Submitted to: American Association of Cereal Chemists Meetings
Publication Type: Abstract Only
Publication Acceptance Date: January 6, 2003
Publication Date: March 17, 2003
Citation: Chung, O.K., Tilley, M., Park, S.H., Caley, M.S., Seabourn, B.W. 2003. Directions in united states wheat quality. Program and Abstract Book of the AACC Pacific Rim Meeting: Wheat Quality Measurement and Processing into the 21st Century. p. 14. Meeting Abstract. Interpretive Summary: Presentation at the AACC Pacific Rim Meeting held March 17-19, 2003, in Honolulu, Hawaii.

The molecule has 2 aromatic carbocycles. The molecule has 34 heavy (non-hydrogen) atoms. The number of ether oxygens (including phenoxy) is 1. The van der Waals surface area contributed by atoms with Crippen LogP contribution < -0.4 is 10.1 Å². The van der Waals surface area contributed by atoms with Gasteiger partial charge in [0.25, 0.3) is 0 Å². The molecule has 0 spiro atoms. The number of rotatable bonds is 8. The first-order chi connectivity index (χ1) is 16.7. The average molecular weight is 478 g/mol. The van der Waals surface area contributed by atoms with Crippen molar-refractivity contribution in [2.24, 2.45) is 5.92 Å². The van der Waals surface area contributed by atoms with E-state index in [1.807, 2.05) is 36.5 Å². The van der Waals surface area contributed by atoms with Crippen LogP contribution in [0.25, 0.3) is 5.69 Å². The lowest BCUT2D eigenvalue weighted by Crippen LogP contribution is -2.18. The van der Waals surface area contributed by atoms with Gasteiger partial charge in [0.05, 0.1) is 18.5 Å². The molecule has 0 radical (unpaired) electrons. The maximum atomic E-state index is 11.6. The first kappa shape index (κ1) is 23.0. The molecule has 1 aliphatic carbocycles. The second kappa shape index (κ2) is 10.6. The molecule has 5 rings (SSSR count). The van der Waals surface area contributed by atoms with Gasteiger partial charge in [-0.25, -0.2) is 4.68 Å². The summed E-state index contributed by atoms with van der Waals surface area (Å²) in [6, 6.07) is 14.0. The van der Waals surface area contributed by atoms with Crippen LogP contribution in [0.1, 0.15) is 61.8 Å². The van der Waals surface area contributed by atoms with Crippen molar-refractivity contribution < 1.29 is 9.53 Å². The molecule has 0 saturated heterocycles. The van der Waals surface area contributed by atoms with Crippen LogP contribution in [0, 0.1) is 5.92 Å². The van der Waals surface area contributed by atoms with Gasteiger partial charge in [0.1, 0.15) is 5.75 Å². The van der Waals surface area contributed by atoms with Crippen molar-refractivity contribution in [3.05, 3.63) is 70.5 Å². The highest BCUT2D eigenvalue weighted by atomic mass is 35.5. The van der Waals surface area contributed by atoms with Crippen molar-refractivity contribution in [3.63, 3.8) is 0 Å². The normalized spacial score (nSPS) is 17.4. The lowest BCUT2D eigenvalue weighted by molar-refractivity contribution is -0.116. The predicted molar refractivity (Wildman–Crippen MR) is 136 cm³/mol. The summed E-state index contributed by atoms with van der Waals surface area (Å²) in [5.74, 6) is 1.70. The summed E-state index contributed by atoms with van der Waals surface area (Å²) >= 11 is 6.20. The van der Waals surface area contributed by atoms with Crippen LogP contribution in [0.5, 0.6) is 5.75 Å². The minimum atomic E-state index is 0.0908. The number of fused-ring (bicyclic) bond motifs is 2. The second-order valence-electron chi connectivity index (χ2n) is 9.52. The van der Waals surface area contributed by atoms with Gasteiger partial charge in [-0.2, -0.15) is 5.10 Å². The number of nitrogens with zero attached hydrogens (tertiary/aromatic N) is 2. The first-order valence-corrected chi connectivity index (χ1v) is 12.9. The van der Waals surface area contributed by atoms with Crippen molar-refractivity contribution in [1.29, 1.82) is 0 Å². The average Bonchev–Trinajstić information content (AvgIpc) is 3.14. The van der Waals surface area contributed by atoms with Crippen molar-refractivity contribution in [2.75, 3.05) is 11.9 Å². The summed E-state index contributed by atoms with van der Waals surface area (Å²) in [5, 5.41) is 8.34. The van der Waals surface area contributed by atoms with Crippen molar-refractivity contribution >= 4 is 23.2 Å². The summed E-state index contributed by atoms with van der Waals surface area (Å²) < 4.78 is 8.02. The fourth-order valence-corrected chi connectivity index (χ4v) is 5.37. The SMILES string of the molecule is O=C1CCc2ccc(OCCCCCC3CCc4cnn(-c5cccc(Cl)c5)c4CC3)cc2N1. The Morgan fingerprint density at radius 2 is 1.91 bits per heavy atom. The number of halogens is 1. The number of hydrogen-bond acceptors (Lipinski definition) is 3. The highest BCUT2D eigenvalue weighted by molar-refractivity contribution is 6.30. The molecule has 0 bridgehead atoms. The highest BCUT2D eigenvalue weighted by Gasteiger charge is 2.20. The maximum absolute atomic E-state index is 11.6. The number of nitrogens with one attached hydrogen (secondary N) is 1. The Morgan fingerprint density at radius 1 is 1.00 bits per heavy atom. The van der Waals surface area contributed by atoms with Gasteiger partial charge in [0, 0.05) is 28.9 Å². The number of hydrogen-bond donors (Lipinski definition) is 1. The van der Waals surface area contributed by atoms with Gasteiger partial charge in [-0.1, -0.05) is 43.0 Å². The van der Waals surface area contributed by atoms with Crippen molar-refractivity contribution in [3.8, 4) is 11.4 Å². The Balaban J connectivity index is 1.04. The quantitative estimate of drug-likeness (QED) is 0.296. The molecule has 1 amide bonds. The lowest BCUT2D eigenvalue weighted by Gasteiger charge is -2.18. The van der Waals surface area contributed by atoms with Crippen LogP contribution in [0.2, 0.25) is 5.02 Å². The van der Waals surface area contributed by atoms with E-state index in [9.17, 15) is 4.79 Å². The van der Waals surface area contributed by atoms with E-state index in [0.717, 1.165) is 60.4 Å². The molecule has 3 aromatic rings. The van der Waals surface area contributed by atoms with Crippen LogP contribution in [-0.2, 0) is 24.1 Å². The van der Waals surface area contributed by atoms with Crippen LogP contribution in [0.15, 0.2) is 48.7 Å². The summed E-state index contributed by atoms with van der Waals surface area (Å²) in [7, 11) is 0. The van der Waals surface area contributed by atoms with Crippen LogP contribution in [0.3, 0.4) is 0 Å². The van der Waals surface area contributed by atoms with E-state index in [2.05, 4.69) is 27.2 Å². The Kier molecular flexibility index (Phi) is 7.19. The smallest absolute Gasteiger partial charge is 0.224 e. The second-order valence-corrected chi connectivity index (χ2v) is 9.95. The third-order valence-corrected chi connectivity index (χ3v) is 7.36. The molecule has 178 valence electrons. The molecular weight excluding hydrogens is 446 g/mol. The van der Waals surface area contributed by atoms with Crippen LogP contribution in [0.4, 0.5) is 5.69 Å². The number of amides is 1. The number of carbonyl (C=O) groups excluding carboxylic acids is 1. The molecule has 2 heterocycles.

Technical Abstract: The U.S. produces about 66.5 mmt of wheat representing about 10% of the world production. As the major export crop, 43% (28.8 mmt) enters the export market. The majority of wheat is milled into flour for food uses, the remainder is used for animal feed, seed, and industrial uses. The U.S. produces several classes of wheat that have different functional properties and end-uses. The major classes are Hard Red Winter, Hard Red Spring, Soft Red Winter, Durum, Soft White and Hard White wheat. Important traits selected in wheat breeding are: agronomic properties (yield, test weight, kernel characteristics, disease- and insect-resistance, stress tolerance, and appearance); and end-use quality. Quality evaluation, once limited to traditional milling and bread (hard wheat) or cakes and cookies (soft wheat), is rapidly expanding to include a wider range of tests for multiple end-use products. Tremendous growth potential exists in developing non-traditional uses, such as Asian products, noodles, flat breads, tortillas, pizza crust, crackers, etc. To take full advantage of these expanding markets, quality parameters and new quality prediction tests are being developed. Quality evaluation is a valuable approach to retain the competitive edge in world markets while addressing new demands of domestic consumers.